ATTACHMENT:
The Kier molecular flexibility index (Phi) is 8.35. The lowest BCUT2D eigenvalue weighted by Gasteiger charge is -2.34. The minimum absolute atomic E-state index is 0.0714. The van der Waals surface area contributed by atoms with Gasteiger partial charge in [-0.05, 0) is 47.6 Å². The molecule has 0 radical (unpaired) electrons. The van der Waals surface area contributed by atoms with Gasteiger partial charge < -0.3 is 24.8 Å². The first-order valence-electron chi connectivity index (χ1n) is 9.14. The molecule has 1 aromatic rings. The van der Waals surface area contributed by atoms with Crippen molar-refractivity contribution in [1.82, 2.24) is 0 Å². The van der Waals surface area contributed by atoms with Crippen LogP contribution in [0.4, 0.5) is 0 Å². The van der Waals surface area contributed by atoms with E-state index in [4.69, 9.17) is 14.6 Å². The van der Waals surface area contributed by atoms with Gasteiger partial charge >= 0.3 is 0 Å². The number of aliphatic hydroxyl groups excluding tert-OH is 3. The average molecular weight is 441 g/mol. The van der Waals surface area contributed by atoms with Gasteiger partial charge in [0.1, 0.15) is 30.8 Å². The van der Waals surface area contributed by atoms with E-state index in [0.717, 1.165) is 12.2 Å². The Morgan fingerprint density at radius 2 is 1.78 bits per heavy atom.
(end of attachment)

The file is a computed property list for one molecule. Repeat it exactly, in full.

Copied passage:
The Kier molecular flexibility index (Phi) is 8.35. The lowest BCUT2D eigenvalue weighted by Gasteiger charge is -2.34. The minimum absolute atomic E-state index is 0.0714. The van der Waals surface area contributed by atoms with Gasteiger partial charge in [-0.05, 0) is 47.6 Å². The molecule has 0 radical (unpaired) electrons. The van der Waals surface area contributed by atoms with Gasteiger partial charge < -0.3 is 24.8 Å². The first-order valence-electron chi connectivity index (χ1n) is 9.14. The molecule has 1 aromatic rings. The van der Waals surface area contributed by atoms with Crippen molar-refractivity contribution in [1.82, 2.24) is 0 Å². The van der Waals surface area contributed by atoms with Crippen LogP contribution in [0.4, 0.5) is 0 Å². The van der Waals surface area contributed by atoms with E-state index in [4.69, 9.17) is 14.6 Å². The van der Waals surface area contributed by atoms with Gasteiger partial charge >= 0.3 is 0 Å². The number of aliphatic hydroxyl groups excluding tert-OH is 3. The average molecular weight is 441 g/mol. The van der Waals surface area contributed by atoms with Gasteiger partial charge in [0.1, 0.15) is 30.8 Å². The van der Waals surface area contributed by atoms with E-state index in [0.717, 1.165) is 12.2 Å². The Morgan fingerprint density at radius 2 is 1.78 bits per heavy atom.